April 30, 2001
Real Threat Behind Globalization?
Economist Stefano Zamagni on Papal Appeal
VATICAN CITY (ZENIT.org) -
John Paul II was ahead of his time when he warned about globalization in his
1991 encyclical "Centesimus Annus," a leading economist says.
Italian economist Stefano Zamagni talked about the Pope's views on globalization
in the wake of the Holy Father's call for a humanization of globalization. The
Pontiff gave an address on the phenomenon last week to participants in a
conference of the Pontifical Academy of Social Sciences.
"The Pope is not opposed to globalization as such, just as the Church, in
its social doctrine, has never exalted the poor," said Zamagni, an
internationally known economist with special interest in migration issues.
"Yet the Holy Father gives a warning: Globalization, carried to its
ultimate consequences, might lead us to live in a world that is, perhaps,
richer, but undoubtedly more unhappy."
From 1990 to 1999, Zamagni was a consultant to the Pontifical Council on Justice
and Peace. Since 1996, he has been the Italian bishops' representative to the
Commission of the Bishops' Conferences of the European Community (COMECE).
In Centesimus Annus, the professor said, "Wojtyla expressly mentioned
globalization. Secular scholars, instead, only began to focus on the problem in
the second half of the '90s."
--Q: Could we say, therefore, that the Pontiff anticipated the times on this
--Zamagni: Yes, the Pope was ahead of his times. Today he refers to the topic
again because, some characteristics of globalization, to which one cannot turn a
blind eye, are increasingly obvious.
--Q: Which in particular?
--Zamagni: I am thinking of the phenomenon of businesses that divest themselves
of their responsibility vis-à-vis the land itself. I am thinking of the
inversion of the causal relation between the economy and politics.
It is no longer politics that establishes the rules of the game. If someone
establishes them, it is economic figures. Lastly, we cannot underestimate the
sad fact that globalization presents another worrying aspect.
--Q: What are you referring to?
--Zamagni: Globalization reduces absolute poverty but increases relative
[poverty], that is, the inequalities among the different social groups. Not only
between the North and South of the world, but also in the developed countries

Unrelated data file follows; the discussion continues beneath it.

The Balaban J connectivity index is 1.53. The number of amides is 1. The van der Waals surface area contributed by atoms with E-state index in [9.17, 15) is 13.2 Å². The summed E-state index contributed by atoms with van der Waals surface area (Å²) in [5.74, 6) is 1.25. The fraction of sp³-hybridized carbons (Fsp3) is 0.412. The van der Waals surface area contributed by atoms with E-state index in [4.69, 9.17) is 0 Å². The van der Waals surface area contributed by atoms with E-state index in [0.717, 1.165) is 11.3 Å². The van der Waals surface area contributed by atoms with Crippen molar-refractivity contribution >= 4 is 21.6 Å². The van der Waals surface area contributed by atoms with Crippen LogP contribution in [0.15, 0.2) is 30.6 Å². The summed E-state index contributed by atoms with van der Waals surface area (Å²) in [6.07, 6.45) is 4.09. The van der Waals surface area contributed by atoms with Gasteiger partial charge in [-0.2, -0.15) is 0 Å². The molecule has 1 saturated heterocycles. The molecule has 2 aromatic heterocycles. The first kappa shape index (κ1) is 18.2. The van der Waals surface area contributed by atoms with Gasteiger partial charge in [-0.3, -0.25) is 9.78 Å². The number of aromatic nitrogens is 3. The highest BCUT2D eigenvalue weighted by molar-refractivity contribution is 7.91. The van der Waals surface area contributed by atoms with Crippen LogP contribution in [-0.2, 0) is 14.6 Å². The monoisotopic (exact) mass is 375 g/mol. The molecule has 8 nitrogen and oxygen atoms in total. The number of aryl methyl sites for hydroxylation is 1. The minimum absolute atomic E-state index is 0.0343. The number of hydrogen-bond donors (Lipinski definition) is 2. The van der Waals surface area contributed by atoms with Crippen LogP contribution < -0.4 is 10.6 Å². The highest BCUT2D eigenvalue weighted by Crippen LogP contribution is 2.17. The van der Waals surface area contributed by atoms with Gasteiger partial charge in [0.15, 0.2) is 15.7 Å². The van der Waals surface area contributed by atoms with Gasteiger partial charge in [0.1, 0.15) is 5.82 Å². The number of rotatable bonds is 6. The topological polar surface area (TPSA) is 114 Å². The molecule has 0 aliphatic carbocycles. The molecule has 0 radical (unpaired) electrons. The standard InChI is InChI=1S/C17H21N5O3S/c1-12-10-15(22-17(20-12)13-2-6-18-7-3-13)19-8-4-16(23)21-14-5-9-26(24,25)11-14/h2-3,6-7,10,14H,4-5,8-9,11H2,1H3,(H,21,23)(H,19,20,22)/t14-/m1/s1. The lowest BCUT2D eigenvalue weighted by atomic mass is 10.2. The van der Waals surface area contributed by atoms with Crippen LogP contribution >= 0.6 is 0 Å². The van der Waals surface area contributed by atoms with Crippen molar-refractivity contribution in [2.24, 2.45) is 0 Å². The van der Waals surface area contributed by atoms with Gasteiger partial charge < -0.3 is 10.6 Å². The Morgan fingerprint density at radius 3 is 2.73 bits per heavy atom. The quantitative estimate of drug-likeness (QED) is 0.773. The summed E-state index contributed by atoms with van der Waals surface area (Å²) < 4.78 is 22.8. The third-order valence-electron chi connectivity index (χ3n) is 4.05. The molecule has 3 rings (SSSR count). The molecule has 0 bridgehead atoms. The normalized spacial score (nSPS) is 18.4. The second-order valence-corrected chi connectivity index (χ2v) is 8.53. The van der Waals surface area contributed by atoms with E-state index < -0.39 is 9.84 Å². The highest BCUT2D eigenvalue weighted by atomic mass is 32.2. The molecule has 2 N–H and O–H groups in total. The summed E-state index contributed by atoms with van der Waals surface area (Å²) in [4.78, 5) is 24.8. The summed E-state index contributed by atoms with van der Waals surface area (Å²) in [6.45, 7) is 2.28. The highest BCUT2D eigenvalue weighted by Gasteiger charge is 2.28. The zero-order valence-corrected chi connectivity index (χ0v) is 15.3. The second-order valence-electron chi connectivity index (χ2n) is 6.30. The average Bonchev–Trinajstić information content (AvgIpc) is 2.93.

Or, said in another way, the increase in relative inequalities is damaging, to
the degree that it appears as a threat to peace and an attack on democracy.
--Q: John Paul II warned about the danger of globalization becoming a new
version of colonialism. Why has he made this last alarming cry?
--Zamagni: A great risk is implicit in globalization: that of cultural
homogenization. This is a subliminal process, insofar as it does not happen
through imperialist actions as in the past.
--Q: Are you referring to the era of classic colonialism?
--Zamagni: Yes. At that time, the hegemonic powers imposed their own will and,
as a consequence, the very lifestyle of colonial peoples, with power, laws and
the force of armies. Today, power is exercised in subtle, indirect ways, through
economic dependence, and trade in goods and products. However, the result is
always the same, the overturning of specific cultural identities.
--Q: What are the consequences at the global level, if this process is
consolidated and faces no obstacles?
--Zamagni: The principal negative aspect of homogenization lies in the
destruction of cultural diversity, in preaching that only one optimum way exists
for development, the so-called best way.
However, in this way the dialectic between cultures is destroyed, which,
instead, has always been the real spring for progress. If globalization takes
this current tendency to its ultimate end, people would really be much less
happy. Man's happiness is linked to a great extent to his own cultural identity.
--Q: Identity might seem a generic, abstract term. What does identity include?
--Zamagni: The norms of behavior, lifestyles, but also religious beliefs. This
is why one can understand why the Pope has called the world's attention
precisely to this aspect.
--Q: What is the position of the Catholic Church, as expressed in the Pontiff's
address, in face of globalization?
--Zamagni: I would say [it is one] of discernment, of distinguishing between the
positive -- which exists -- and the risky. Also, in face of the negative
aspects, the posture is that of someone who wants the process to develop by
being directed to the service of man and all men. It is not that of someone who
wants to halt it.